Waking up with tooth pain is a feeling like no other. The throbbing zings of pain can make it nearly impossible to think about anything else other than getting relief. Tooth pain can be an indicator of a serious problem and you should see your dentist in Silverdale for any toothache that doesn’t go away. But in the meantime, here’s some helpful information about different types of tooth pain and what each could mean.
Tooth sensitivity is often explained as a quick burst of pain when something hot or cold touches your teeth, such as a zing of pain with your sip of hot, delicious coffee, or a bolt of discomfort with a spoonful of your favorite ice cream. The feeling may be short-lived or it could linger around for minutes or longer.
This type of tooth pain can either affect one tooth, several teeth, or can even be felt in your jaw. While this pain may not be constant and may seem to come and go, it’s still important to get it checked by your dentist in Silverdale to find out what’s causing the pain and the best way to relieve it once and for all.
A more intense type of tooth pain described as sharp or even stabbing. The pain may not always be apparent but gets worse or is initially felt upon biting down or applying pressure. Like most toothaches, those accompanied by sharp pain require a dental visit before the problem has a chance to get worse.
What It Means
Sharp pain could be a sign of:
Damage to an existing dental restoration
This type of tooth pain is typically constant and can affect your everyday life. Some patients describe this pain as a constant thumping of pain. The pain can be localized to one tooth or area, or can spread to other parts of your mouth including your jaw or face. Since this pain can be so debilitating we recommend seeing your dentist in Silverdale as soon as possible.
The information above isn’t meant to diagnose any toothaches but can be used to help determine what you should do. Most of the time, tooth pain that doesn’t go away for two or more days requires an appointment with your dentist.
As of May 19th we are open for full-service, non-urgent dental treatment.
Our community has been through a lot over the last few months, and all of us are looking forward to resuming our normal habits and routines. While many things have changed, one thing has remained the same: our commitment to your safety.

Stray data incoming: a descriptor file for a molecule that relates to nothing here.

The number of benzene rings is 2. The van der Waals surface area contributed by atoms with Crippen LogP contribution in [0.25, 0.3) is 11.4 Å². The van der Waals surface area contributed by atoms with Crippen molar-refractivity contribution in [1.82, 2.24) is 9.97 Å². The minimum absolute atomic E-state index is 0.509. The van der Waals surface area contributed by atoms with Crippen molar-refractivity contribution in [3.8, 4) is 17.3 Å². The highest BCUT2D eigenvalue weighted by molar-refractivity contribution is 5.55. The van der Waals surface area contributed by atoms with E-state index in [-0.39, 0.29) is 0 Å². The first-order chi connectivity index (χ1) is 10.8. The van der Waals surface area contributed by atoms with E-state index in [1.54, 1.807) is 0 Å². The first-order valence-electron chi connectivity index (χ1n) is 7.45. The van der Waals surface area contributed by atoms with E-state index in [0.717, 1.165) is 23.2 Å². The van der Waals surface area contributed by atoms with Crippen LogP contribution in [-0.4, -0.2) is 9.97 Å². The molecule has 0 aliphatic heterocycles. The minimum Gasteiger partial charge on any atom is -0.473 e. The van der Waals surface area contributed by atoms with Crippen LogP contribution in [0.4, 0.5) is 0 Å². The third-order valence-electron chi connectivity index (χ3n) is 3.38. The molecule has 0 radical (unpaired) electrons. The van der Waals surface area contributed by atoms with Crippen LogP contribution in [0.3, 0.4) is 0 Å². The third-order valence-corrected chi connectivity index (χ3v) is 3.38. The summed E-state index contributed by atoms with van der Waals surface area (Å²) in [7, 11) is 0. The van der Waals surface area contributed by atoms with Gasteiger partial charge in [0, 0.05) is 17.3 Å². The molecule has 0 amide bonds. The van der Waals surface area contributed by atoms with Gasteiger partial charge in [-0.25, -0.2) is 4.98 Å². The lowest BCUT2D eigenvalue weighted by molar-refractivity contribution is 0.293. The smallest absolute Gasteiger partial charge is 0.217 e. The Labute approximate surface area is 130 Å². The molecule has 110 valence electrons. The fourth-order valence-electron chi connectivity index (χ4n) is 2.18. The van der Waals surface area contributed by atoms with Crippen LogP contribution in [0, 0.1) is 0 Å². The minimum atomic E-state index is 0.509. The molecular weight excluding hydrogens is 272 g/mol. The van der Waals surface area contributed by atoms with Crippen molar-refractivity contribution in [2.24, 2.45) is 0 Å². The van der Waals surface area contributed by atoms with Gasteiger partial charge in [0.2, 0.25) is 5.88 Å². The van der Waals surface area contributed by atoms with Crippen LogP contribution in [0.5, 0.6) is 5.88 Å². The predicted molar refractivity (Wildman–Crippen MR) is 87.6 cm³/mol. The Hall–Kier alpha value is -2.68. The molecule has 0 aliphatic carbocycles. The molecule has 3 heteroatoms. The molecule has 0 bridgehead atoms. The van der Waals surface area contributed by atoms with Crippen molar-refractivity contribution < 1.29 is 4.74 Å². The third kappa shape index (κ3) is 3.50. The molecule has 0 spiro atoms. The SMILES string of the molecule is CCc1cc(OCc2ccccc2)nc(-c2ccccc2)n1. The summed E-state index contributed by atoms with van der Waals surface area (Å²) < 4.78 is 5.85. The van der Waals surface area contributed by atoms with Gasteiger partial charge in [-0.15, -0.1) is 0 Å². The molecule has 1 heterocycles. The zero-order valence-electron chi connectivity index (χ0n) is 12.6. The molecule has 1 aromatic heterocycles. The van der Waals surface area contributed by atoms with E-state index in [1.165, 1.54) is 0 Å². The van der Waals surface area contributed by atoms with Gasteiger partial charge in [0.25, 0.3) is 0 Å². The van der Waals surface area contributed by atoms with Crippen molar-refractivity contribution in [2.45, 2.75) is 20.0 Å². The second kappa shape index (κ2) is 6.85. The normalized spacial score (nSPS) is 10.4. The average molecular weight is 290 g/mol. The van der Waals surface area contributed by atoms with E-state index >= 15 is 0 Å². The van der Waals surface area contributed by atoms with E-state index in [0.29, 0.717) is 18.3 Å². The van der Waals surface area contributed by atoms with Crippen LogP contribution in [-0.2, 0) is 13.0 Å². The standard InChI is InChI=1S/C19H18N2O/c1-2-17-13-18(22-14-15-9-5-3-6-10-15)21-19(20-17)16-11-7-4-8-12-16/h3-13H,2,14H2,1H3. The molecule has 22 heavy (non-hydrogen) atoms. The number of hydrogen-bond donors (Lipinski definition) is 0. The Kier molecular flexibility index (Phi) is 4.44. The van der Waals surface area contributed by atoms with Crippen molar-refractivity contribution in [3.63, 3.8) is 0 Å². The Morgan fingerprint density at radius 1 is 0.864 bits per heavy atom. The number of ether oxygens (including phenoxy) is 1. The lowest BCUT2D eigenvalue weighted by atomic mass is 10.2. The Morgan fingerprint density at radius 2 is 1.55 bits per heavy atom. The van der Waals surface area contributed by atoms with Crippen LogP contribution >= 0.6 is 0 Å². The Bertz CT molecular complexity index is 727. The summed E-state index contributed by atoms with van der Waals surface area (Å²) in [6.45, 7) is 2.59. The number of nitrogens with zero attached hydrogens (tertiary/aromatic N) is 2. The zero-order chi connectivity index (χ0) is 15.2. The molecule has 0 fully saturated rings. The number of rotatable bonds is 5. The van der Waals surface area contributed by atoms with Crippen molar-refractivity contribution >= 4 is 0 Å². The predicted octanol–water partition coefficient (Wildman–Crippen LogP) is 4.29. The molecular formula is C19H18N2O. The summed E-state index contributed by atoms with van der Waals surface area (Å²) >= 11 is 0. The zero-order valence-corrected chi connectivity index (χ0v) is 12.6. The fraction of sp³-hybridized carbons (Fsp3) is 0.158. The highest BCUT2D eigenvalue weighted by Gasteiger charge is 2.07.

Infection control has always been a top priority for our practice and you may have seen this during your visits to our office. Our infection control processes are made so that when you receive care, it’s both safe and comfortable. We want to tell you about the infection control procedures we follow in our practice to keep patients and staff safe.
Our office follows infection control recommendations made by the American Dental Association (ADA), the U.S. Centers for Disease Control and Prevention (CDC) and the Occupational Safety and Health Administration (OSHA). We follow the activities of these agencies so that we are up-to-date on any new rulings or guidance that may be issued.
You may see some changes when it is time for your next appointment. We made these changes to help protect our patients and staff. For example:
You will be notified via text, email or a phone call in regard to your upcoming visit and our new check-in procedures.
Our office will communicate with you to ask some screening questions. You’ll be asked those same questions again when you are in the office. We will also take your forehead temperature when you arrive at our office.
We ask that you please wear a mask covering your nose and mouth when you arrive.
We want to minimize the number of patients in our waiting room and operatories, so unless necessary, please have accompanying people wait in the car during your appointment.
We have hand sanitizer that we will ask you to use when you enter the office. You will also find some in the reception area and other places in the office for you to use as needed.
You may see that our waiting room will no longer offer magazines, children’s toys and so forth, since those items are difficult to clean and disinfect.
Appointments will be managed to allow for social distancing between patients. That might mean that you’re offered fewer options for scheduling your appointment.
We will do our best to allow greater time between patients to reduce waiting times for you, as well as to reduce the number of patients in the reception area at any one time.
We look forward to seeing you again and are happy to answer any questions you may have about the steps we take to keep you, and every patient, safe in our practice. To make an appointment, please call our office at (360)692-9560.
Thank you for being our patient. We value your trust and loyalty and look forward to welcoming back our patients, neighbors and friends.
Dr. Jason Niemeyer, Dr. Jeffrey Phillips and the rest of the SDC team